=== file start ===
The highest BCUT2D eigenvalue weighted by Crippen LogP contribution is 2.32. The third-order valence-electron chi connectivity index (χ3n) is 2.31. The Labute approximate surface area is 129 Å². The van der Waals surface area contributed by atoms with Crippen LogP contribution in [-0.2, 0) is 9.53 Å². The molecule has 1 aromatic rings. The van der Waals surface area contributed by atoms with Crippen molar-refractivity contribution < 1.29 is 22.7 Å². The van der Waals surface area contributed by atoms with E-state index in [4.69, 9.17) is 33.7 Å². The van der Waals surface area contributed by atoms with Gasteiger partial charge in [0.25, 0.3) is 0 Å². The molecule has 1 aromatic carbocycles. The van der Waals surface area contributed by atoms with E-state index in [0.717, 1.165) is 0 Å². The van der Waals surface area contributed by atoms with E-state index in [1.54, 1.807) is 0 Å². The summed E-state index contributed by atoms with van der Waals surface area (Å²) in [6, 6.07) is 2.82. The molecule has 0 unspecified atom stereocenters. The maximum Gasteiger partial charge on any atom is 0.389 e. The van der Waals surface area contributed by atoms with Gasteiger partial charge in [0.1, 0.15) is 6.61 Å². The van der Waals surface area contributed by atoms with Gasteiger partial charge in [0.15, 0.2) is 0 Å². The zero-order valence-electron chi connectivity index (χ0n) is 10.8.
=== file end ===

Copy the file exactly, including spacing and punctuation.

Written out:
The highest BCUT2D eigenvalue weighted by Crippen LogP contribution is 2.32. The third-order valence-electron chi connectivity index (χ3n) is 2.31. The Labute approximate surface area is 129 Å². The van der Waals surface area contributed by atoms with Crippen LogP contribution in [-0.2, 0) is 9.53 Å². The molecule has 1 aromatic rings. The van der Waals surface area contributed by atoms with Crippen molar-refractivity contribution < 1.29 is 22.7 Å². The van der Waals surface area contributed by atoms with E-state index in [4.69, 9.17) is 33.7 Å². The van der Waals surface area contributed by atoms with Gasteiger partial charge in [0.25, 0.3) is 0 Å². The molecule has 1 aromatic carbocycles. The van der Waals surface area contributed by atoms with E-state index in [0.717, 1.165) is 0 Å². The van der Waals surface area contributed by atoms with E-state index in [1.54, 1.807) is 0 Å². The summed E-state index contributed by atoms with van der Waals surface area (Å²) in [6, 6.07) is 2.82. The molecule has 0 unspecified atom stereocenters. The maximum Gasteiger partial charge on any atom is 0.389 e. The van der Waals surface area contributed by atoms with Gasteiger partial charge in [0.1, 0.15) is 6.61 Å². The van der Waals surface area contributed by atoms with Gasteiger partial charge in [0.15, 0.2) is 0 Å². The zero-order valence-electron chi connectivity index (χ0n) is 10.8.